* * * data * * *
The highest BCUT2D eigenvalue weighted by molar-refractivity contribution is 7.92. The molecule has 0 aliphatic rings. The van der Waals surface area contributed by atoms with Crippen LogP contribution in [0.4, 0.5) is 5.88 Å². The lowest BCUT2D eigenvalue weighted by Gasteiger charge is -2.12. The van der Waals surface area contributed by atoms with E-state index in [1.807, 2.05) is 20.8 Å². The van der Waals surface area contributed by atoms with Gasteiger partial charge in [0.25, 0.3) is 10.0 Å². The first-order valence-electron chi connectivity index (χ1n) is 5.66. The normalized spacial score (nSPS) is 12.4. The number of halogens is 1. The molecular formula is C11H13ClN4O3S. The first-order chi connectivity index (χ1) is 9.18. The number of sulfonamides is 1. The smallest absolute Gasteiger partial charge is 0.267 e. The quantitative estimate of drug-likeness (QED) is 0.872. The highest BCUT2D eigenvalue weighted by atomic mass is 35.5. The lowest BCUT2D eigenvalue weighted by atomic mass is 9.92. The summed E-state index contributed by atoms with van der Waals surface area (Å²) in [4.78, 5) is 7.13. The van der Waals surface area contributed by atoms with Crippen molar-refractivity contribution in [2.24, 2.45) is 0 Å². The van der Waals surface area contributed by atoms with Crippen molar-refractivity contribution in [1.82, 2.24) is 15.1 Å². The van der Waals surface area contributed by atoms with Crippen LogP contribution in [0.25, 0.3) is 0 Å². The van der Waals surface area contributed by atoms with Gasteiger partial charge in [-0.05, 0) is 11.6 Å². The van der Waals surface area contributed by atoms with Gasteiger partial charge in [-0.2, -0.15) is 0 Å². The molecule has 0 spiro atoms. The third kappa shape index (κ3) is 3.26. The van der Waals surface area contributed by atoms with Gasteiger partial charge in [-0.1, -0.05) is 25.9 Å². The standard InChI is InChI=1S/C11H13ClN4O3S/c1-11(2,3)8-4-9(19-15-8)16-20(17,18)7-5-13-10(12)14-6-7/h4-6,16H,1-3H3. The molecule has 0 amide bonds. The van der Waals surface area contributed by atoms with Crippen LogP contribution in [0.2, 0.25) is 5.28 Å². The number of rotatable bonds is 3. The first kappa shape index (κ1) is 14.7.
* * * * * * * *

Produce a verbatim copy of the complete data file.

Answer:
The highest BCUT2D eigenvalue weighted by molar-refractivity contribution is 7.92. The molecule has 0 aliphatic rings. The van der Waals surface area contributed by atoms with Crippen LogP contribution in [0.4, 0.5) is 5.88 Å². The lowest BCUT2D eigenvalue weighted by Gasteiger charge is -2.12. The van der Waals surface area contributed by atoms with E-state index in [1.807, 2.05) is 20.8 Å². The van der Waals surface area contributed by atoms with Gasteiger partial charge in [0.25, 0.3) is 10.0 Å². The first-order valence-electron chi connectivity index (χ1n) is 5.66. The normalized spacial score (nSPS) is 12.4. The number of halogens is 1. The molecular formula is C11H13ClN4O3S. The first-order chi connectivity index (χ1) is 9.18. The number of sulfonamides is 1. The smallest absolute Gasteiger partial charge is 0.267 e. The quantitative estimate of drug-likeness (QED) is 0.872. The highest BCUT2D eigenvalue weighted by atomic mass is 35.5. The lowest BCUT2D eigenvalue weighted by atomic mass is 9.92. The summed E-state index contributed by atoms with van der Waals surface area (Å²) in [4.78, 5) is 7.13. The van der Waals surface area contributed by atoms with Crippen molar-refractivity contribution in [2.24, 2.45) is 0 Å². The van der Waals surface area contributed by atoms with Crippen molar-refractivity contribution in [1.82, 2.24) is 15.1 Å². The van der Waals surface area contributed by atoms with Crippen LogP contribution in [0.25, 0.3) is 0 Å². The van der Waals surface area contributed by atoms with Gasteiger partial charge in [-0.05, 0) is 11.6 Å². The van der Waals surface area contributed by atoms with Gasteiger partial charge in [-0.2, -0.15) is 0 Å². The molecule has 0 spiro atoms. The third kappa shape index (κ3) is 3.26. The van der Waals surface area contributed by atoms with Gasteiger partial charge in [-0.1, -0.05) is 25.9 Å². The standard InChI is InChI=1S/C11H13ClN4O3S/c1-11(2,3)8-4-9(19-15-8)16-20(17,18)7-5-13-10(12)14-6-7/h4-6,16H,1-3H3. The molecule has 0 amide bonds. The van der Waals surface area contributed by atoms with Crippen LogP contribution in [0.2, 0.25) is 5.28 Å². The number of rotatable bonds is 3. The first kappa shape index (κ1) is 14.7.